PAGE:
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New Building Safety Bill could trigger increased compensation claims

The Government has published the updated Building Safety Bill to ensure dangerous materials are not used in the construction industry following the Grenfell tragedy in 2017 which could trigger increased claims for compensation.

The Ministry for Housing, Communities and Local Government Bill would impose considerable new liability on the construction industry, introduce a Building Safety Regulator and crucially, change the limitation periods for claims arising under the Defective Premises Act 1972 (the “DPA”) in which “residents can seek compensation for substandard construction work”, from 6 years to 15.

The proposed changes are expected to result in increased claims against contractors, architects and others involved in the installation of cladding and external wall systems that do not comply with building regulations.

The Bill could also see the enforcement for the first time of section 38 of the Building Act 1984 which imposes civil liability for a breach of the Building Regulations that causes damage.

The Bill has six parts, 147 clauses and 218 pages in its initial form and the Government believes it will “create lasting generational change and set out a clear pathway for the future on how residential buildings should be constructed and maintained.”

According to Housing Secretary Robert Jenrick the Bill gives residents more power to hold builders and developers to account and toughens sanctions against those who threaten their safety.    

Under the Bill, the Health and Safety Executive (HSE) will set up the Building Safety Regulator to oversee the new regime and will be responsible for ensuring that any building safety risks in new and existing high rise residential buildings of 18m and above are effectively managed and resolved, taking cost into account.

It will include implementing specific gateway points at design, construction and completion phases to ensure that safety is considered at each and every stage of a building’s construction, and safety risks are considered at the earliest stage of the planning process.      

These changes are designed to simplify the existing system to ensure “high standards are continuously met, with a ‘golden thread’ of information created, stored and updated throughout the building’s lifecycle, establishing clear obligations on owners and enabling swift action to be taken by the regulator, wherever necessary.”

Under the proposals, the government is more than doubling the amount of time, from 6 to 15 years, that residents can seek compensation for substandard construction work. The changes will apply retrospectively. This means that residents of a building completed in 2010 would be able to bring proceedings against the developer until 2025.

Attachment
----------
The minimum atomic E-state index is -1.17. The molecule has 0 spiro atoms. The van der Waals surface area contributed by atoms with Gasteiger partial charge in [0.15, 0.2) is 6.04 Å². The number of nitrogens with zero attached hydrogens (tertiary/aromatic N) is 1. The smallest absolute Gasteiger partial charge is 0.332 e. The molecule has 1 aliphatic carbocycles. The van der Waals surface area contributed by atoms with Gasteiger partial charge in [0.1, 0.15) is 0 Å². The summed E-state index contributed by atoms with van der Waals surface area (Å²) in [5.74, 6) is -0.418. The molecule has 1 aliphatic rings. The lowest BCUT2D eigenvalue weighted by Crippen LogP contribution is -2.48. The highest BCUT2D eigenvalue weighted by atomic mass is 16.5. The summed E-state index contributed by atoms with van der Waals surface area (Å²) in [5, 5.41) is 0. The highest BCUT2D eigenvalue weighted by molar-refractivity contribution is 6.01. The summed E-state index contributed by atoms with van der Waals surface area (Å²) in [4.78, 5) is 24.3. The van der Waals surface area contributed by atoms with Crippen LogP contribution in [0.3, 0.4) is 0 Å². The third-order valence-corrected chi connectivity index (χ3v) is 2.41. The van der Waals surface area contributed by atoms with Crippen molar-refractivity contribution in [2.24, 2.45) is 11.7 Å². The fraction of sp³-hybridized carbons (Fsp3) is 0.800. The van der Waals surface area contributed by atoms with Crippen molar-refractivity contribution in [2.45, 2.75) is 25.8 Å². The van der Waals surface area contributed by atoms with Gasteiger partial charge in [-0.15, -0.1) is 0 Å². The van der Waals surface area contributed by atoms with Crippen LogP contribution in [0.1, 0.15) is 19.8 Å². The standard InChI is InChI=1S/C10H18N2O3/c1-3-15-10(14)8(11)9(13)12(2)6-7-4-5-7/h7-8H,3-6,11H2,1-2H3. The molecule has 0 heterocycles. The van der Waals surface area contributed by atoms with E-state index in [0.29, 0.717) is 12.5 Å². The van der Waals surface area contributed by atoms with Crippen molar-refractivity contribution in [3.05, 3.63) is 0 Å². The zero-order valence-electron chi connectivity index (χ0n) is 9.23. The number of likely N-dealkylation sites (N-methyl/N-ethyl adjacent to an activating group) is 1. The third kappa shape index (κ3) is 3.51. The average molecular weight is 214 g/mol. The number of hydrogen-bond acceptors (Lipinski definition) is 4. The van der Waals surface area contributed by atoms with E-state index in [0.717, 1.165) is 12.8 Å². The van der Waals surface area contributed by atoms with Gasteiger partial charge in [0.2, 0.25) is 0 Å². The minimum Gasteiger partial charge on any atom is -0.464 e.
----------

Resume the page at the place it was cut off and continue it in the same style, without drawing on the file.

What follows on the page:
These reforms also include new measures which apply to those seeking compensation for shoddy refurbishments which make the home unliveable.

New measures in the Building Safety Bill introduced will:

  • Ensure there are clearly identified people responsible for safety during the design, build and occupation of a high-rise residential building.
  • Establish a Building Safety Regulator to hold to account those who break the rules and are not properly managing building safety risks, including taking enforcement action where needed.
  • Give residents in these buildings more routes to raise concerns about safety, and mechanisms to ensure their concerns will be heard and taken seriously.   
  • Extend rights to compensation for substandard workmanship and unacceptable defects.    
  • Drive the culture change needed across the industry to enable the design and construction of high-quality, safe homes in the years to come.

W Denis is a specialist insurance broker in the field of construction and property. The new Building Safety Act has ramifications for many different types of insurance: Professional Indemnity, Directors & Officers Liability, Contract Works, Latent Defects, Legal Indemnity, General Liability etc.

Crucially the extended limitation period will create longer and more onerous liabilities for those firms involved in all stages of design, build & support services connected to buildings being constructed in the UK and it will be important for those firms to work closely with a specialist broker which is able to procure the most meaningful available coverage.

Additionally, another new obligation coming out of this legislation is the requirement of complying with the ‘Golden Thread`, whereby comprehensive knowledge of all specific components used to construct the property are maintained and made available to successors in title.

W Denis works with specialist firms that can manage this process and help property developers comply with this obligation and provide additional building guarantees. For further information and to speak to a specialist, please make contact via Daniel.Moss@wdenis.co.uk on 0113 243 9812

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